by David Lagercrantz
Commissioned by the estate of Stieg Larsson, who died an untimely death before the publication of the wildly successful Millenium series, to write a fourth installment in the escapades of Lisbeth Salander, David Lagercrantz had his work cut out for him. It would have been so easy to ruin the beloved characters in a beloved franchise.
However, Lagercrantz manages not only to stay true to the complicated, vengeful, remote, tough but curiously vulnerable Lisbeth – one of the most original and awesome female protagonists to ever come along – and the brilliant, charming, but weary Mikael Blumqvist, but he’s crafted a riveting, suspenseful story to boot.
I will confess that a lot of it went over my head; it’s full of computer hacking tech talk, espionage, corporate debauchery, and shadowy underworld criminals – a lot of it I couldn’t make heads or tails of, let alone keep track of who was after whom, and who was a good guy, who was a bad guy, and who might be some of both. But even this element is familiar, and like with the first three books in the series, you have to just go along for the ride.
At the heart of the story is an eight-year old autistic boy, the son of a genius scientist who specializes in artificial intelligence, who is the only witness to the brutal murder of his father. The bad guys who killed Frans Balder, the boy’s father, realize too late that although young August is non-verbal and appears to be severely intellectually disabled, he is actually a savant who is perfectly capable of identifying his father’s murderer. And so the rest of the story centers around the bad guys’ efforts to do away with the boy, and Lisbeth Salander’s efforts to protect him.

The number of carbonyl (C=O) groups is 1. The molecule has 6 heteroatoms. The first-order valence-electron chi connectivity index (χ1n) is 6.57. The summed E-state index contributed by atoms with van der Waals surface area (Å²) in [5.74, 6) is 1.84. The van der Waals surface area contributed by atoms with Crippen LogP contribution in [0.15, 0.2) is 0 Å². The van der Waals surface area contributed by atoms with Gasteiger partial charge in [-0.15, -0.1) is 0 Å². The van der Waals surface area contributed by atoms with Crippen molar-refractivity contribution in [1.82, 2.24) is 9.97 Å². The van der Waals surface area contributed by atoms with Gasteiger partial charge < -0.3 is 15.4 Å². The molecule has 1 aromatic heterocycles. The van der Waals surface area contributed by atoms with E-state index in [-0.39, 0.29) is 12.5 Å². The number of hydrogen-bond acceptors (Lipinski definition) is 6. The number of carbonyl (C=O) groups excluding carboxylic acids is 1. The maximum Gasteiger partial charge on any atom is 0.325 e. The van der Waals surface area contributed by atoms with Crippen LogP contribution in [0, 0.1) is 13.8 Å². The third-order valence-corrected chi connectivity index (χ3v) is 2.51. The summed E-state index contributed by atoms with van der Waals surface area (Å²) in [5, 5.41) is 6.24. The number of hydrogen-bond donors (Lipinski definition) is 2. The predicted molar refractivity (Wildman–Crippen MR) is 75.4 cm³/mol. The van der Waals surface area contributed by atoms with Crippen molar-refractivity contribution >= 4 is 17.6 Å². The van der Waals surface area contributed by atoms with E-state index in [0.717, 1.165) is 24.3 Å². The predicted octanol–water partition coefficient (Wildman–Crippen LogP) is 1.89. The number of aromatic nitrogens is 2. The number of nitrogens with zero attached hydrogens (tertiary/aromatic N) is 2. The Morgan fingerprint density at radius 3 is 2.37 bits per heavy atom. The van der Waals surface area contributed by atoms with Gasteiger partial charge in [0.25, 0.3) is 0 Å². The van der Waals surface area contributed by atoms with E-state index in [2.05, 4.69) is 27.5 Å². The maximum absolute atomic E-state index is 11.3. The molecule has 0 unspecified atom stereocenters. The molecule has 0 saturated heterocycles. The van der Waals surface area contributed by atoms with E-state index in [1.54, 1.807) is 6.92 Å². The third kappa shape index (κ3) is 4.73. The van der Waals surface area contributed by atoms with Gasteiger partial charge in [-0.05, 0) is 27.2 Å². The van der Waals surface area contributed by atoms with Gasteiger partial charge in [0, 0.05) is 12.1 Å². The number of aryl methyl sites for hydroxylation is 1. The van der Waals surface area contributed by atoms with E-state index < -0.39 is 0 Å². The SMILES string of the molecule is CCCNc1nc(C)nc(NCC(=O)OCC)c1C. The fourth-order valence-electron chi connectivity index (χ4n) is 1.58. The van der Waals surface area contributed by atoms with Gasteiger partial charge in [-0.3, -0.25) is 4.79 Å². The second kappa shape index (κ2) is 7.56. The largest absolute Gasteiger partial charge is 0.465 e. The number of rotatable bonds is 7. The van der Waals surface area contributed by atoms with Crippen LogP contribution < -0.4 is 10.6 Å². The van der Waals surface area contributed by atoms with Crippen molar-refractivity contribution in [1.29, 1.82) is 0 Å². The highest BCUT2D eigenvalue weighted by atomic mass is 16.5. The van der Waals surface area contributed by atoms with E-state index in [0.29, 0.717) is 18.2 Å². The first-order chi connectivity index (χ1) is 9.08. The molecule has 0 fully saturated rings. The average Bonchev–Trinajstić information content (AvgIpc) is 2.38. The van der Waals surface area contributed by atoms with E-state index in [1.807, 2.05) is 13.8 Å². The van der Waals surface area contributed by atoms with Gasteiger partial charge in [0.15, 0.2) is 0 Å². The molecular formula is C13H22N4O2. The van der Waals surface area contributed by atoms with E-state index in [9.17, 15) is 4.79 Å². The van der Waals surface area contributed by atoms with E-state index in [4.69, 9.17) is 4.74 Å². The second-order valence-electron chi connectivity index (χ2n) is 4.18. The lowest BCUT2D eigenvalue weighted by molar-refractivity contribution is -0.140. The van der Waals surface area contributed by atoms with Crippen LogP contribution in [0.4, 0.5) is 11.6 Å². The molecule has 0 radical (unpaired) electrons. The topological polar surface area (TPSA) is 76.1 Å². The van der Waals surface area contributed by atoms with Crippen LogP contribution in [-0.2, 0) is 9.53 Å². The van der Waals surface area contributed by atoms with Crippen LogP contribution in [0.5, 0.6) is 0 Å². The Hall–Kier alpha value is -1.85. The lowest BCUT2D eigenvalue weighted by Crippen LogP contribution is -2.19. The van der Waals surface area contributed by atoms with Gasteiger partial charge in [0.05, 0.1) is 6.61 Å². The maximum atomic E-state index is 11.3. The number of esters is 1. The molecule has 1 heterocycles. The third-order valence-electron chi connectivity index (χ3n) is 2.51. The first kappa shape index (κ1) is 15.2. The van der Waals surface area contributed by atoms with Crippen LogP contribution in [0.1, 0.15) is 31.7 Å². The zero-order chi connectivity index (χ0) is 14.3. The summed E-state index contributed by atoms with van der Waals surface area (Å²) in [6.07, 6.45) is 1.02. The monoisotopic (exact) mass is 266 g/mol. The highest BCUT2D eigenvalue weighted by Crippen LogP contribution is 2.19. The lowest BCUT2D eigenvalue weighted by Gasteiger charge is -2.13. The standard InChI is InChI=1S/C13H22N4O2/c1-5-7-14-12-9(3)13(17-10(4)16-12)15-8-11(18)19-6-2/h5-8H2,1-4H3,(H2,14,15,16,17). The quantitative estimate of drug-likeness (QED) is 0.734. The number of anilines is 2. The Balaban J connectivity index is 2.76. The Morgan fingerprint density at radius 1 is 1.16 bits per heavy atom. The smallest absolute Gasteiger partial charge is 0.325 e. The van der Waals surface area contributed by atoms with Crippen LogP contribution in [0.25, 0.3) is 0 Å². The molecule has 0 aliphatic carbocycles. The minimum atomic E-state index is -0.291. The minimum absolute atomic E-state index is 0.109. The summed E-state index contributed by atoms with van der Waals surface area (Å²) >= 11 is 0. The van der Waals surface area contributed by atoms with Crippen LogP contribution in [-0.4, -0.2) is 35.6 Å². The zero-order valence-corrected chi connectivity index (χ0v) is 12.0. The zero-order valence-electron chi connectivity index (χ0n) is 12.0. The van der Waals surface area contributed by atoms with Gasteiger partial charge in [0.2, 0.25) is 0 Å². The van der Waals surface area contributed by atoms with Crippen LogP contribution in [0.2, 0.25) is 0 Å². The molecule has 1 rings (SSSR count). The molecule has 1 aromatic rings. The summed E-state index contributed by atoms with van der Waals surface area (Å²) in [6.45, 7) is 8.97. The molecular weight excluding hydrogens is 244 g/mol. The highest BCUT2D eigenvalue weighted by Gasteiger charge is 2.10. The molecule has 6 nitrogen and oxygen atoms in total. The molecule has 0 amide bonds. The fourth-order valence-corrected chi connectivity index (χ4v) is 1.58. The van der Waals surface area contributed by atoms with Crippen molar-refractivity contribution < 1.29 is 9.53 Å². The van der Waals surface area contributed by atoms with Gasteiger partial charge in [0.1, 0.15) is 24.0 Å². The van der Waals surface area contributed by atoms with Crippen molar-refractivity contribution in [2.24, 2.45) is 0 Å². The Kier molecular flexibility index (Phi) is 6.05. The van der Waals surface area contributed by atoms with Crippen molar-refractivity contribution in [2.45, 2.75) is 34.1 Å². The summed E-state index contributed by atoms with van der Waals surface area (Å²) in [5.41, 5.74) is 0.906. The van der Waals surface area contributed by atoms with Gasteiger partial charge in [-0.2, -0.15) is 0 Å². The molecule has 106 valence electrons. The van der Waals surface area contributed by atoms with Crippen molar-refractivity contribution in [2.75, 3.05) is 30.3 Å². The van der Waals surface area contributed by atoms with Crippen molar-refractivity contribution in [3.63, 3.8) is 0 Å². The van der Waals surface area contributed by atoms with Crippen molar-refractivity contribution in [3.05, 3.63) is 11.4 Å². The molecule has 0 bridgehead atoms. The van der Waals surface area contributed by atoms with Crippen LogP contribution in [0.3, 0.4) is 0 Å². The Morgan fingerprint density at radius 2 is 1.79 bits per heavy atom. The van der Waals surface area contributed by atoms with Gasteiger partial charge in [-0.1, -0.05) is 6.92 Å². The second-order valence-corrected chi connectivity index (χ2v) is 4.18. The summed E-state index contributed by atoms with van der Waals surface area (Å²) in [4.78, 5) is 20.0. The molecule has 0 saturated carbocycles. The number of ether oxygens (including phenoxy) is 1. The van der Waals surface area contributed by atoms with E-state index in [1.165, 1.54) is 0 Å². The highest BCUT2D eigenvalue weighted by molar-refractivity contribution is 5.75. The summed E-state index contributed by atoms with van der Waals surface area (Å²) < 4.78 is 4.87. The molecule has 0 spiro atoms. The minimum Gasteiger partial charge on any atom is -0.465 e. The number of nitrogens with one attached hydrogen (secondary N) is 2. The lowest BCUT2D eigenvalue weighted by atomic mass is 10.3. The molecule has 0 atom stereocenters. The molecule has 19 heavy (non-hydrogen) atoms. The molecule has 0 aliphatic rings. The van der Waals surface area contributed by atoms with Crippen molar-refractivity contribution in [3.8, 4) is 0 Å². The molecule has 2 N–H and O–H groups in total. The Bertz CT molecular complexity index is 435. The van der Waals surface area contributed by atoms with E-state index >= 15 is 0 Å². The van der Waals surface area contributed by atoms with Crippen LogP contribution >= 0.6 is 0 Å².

On a side note, I have to comment on August Balder – or rather, the utilizing of a disabled character in fiction writing. It’s become so commonplace that it almost feels cheap to me. Here we have a disabled boy (who of course is actually brilliant, because a truly intellectually disabled character wouldn’t do – what possible value could such a character bring to a story except to elicit pity?), who, although he resides squarely at the center of the story, is nonetheless one-dimensional and stereotypical. We never actually get to know August, nor are we given an opportunity to care about him beyond the fact that men are trying to kill him. His character – and his disability – are merely convenient vehicles for a particular plotline. I just wish that authors could do better. Sadly, this is merely a reflection of society’s persistent views of people with disabilities: the disabled remain on the fringes. Even when they occupy positions central to a novel, they are rarely fleshed-out, whole people in their own right.
Aside from that criticism, The Girl In the Spider’s Web definitely lives up to its predecessors. It’s suspenseful and has plenty of interesting twists and turns. I wish there had been more kicking ass and taking names by Lisbeth Salander, but how much kicking ass and taking names can one violent waif of a girl do in the span of just a few days? It’s a very good book, and, I must say, it has a very satisfying ending.
I very much look forward to another installment.